The solutions to POW-11 are in! Or make that solution, unless you also count your hosts’: only one reader responded. Perhaps everyone has been distracted by the upcoming US presidential election?!

Composite solution by Philipp Lampe, University of Bonn, and Todd and Vishal: We claim there are exactly two functions h: \mathbb{N} \to \mathbb{N} which satisfy the identity h(p^2 + q^2) = h(p)^2 + h(q)^2: the identity function and the function which is identically zero.

Clearly h(0) = h(0^2 + 0^2) = 2h(0)^2 forces h(0) = 0, whence h(1) = h(1^2 + 0^2) = h(1)^2.  Therefore h(1) = 0 or h(1) = 1, and the claim above follows if we show that h(p) = ph(1) for all p \in \mathbb{N}. The first few cases are built up as follows:

h(2) = h(1^2 + 1^2) = 2h(1)^2 = 2h(1)

h(4) = h(2^2) = (2h(1))^2 = 4h(1)

h(5) = h(2^2 + 1^2) = (2h(1))^2 + h(1)^2 = 5h(1)

h(3) = \sqrt{h(3^2 + 4^2) - h(4)^2} = \sqrt{h(5)^2 - h(4)^2} = \sqrt{(25-16)h(1)^2}

= 3h(1)

h(8) = h(2^2 + 2^2) = (2h(1))^2 + (2h(1))^2 = 8h(1)

h(10) = h(3^2 + 1^2) = (3h(1))^2 + h(1)^2 = 10h(1)

h(6) = \sqrt{h(6^2 + 8^2) - h(8)^2} = \sqrt{h(10)^2 - h(8)^2}

= \sqrt{(100-64)h(1)^2} = 6h(1)

where in a few places we have invoked the simple lemma that h(p^2) = h(p)^2 [since h(p^2 + 0^2) = h(p)^2 + 0^2]. The remainder of the argument proceeds by strong induction. For odd p = 2m+1 > 5, we have

(2m+1)^2 + (m-2)^2 = (2m-1)^2 + (m+2)^2 \qquad (1)

Since h preserves sums of two squares,  we derive

h(2m+1)^2 + h(m-2)^2 = h(2m-1)^2 + h(m+2)^2

Therefore, using the inductive hypothesis that h(q) = qh(1) for q < 2m+1, we have

h(2m+1)^2 + (m-2)^2h(1) = (2m-1)^2 h(1) + (m+2)^2 h(1) \qquad (2)

From equation (1) we also have

(2m+1)^2h(1) + (m-2)^2h(1) = (2m-1)^2h(1) + (m+2)^2h(1) \qquad (3)

Comparing equations (2) and (3), we infer h(2m+1) = (2m+1)h(1). In particular, h(q) = qh(1) for q = 7, 9, and we have the case h(8) = 8h(1) from before. This will be used to start the induction for even p, starting from p = 10.

For even p = 2m+2, where m \geq 4, we have

(2m + 2)^2 + (m-4)^2 = (2m-2)^2 + (m+4)^2 \qquad (4)

and by arguing as we did above, we derive the two equations

h(2m+2)^2 + h(m-4)^2 = h(2m-2)^2 + h(m+4)^2

h(2m+2)^2 + (m-4)^2h(1) = (2m-2)^2h(1) + (m+4)^2h(1)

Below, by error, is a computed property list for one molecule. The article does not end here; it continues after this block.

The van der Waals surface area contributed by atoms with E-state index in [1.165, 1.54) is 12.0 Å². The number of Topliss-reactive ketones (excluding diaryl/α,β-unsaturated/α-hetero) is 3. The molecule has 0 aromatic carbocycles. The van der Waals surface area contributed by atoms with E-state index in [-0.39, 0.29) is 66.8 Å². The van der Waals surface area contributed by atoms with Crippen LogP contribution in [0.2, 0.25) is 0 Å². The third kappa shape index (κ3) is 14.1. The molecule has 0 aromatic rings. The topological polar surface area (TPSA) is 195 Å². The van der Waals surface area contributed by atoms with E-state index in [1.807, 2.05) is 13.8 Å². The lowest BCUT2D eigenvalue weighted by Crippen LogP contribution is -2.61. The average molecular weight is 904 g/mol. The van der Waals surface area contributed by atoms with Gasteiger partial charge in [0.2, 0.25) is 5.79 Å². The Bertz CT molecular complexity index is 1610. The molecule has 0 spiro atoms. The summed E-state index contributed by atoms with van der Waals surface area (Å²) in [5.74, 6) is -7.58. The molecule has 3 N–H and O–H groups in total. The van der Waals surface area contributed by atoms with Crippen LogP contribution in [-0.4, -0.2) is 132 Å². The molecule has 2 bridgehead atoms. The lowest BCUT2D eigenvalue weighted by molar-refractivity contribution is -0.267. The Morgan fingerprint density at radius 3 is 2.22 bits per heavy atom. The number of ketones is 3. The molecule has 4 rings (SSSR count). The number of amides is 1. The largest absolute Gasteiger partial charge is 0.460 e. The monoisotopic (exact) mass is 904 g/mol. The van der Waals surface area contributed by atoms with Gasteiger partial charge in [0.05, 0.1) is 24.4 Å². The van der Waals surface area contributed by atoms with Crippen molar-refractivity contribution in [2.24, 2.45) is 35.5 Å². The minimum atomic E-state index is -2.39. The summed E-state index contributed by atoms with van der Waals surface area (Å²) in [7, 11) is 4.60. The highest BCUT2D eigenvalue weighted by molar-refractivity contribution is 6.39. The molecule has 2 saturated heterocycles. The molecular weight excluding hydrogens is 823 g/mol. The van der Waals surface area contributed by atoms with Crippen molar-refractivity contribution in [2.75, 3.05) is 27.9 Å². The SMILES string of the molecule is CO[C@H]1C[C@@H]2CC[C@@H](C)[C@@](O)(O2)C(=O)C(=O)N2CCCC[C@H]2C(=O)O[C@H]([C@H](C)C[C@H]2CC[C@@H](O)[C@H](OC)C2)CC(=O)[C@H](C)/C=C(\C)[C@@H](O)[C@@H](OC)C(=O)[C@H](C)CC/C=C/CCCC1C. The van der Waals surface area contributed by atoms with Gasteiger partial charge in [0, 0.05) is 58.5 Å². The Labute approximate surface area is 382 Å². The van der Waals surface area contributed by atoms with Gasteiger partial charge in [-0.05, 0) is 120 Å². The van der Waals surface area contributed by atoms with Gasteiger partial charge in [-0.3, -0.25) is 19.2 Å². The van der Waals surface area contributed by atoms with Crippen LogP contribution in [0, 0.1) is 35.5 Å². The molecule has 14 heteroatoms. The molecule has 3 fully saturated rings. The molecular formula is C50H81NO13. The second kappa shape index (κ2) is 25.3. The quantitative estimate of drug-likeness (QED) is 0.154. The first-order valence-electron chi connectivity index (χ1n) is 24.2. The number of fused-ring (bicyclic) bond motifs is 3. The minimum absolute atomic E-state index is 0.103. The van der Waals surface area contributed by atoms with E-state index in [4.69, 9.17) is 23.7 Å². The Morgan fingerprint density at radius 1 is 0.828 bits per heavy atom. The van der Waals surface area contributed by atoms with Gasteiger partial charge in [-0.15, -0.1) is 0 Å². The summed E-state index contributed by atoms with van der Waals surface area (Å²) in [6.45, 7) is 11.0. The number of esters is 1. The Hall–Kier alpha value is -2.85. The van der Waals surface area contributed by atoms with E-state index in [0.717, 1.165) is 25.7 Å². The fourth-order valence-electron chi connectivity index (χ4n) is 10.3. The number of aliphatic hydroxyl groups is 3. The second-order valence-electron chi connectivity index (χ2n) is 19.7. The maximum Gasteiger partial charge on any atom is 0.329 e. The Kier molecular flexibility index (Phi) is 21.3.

where the second follows from the first by inductive hypothesis. Multiplying (4) through by h(1) and comparing with the last equation, we conclude h(2m+2) = (2m+2)h(1), and this completes the proof.


The underlying idea is to exploit the fact that many numbers can be expressed as a sum of two squares in more than one way, so that one can generate enough relations of the form h(p)^2 + h(q)^2 = h(r)^2 + h(s)^2 to nail down all the h(p) [in terms of h(1)]. A powerful way of generating equations of the form p^2 + q^2 = r^2 + s^2 is to consider prime factorizations in the ring of Gaussian integers \mathbb{Z}\left[i\right]. For example, in the Gaussian integers we have the prime factorizations

5 = (2 + i)(2-i) \qquad 13 = (2 + 3i)(2-3i)

so that there are two ways of writing their product 65 in the form z \cdot \bar{z}:

(2+i)(2+3i) \cdot (2-i)(2-3i), \qquad (2+i)(2-3i) \cdot (2-i)(2+3i)

Here we have, respectively, z = 1 + 8i, z = 7 - 4i, whence 65 = z \cdot \bar{z} = 1^2 + 8^2 = 7^2 + 4^2. Extrapolating from this, if we set

z = (a+bi)(c+di), \qquad z' = (a+bi)(c-di)

then we have |z|^2 = z \cdot \bar{z} = z' \cdot \bar{z'} = |z'|^2, whence we derive

(ac - bd)^2 + (bc + ad)^2 = (ac + bd)^2 + (bc - ad)^2.

This gives a large supply of available relations to work with, and from there it is not too bad to get an inductive argument up and flying, once some base cases have been cleared out of the way with some numerical experimentation.

[Although it’s a little unusual to need such an outlay of base cases (up to at least p = 6) before one can start the induction; it creates a psychological hurdle, I feel. It reminds me of POW-6, where no complete solutions were received: one has to fiddle with a number of base cases before the general argument can be pushed through.]

Incidentally, while researching this problem, I found the wonderful website MathPages, created by an all but anonymous author named Kevin Brown. I really recommend checking out this website, and I hope that it is somehow kept alive: it would be a shame for such a treasure trove to be buried and forgotten in some deep hollow of cyberspace.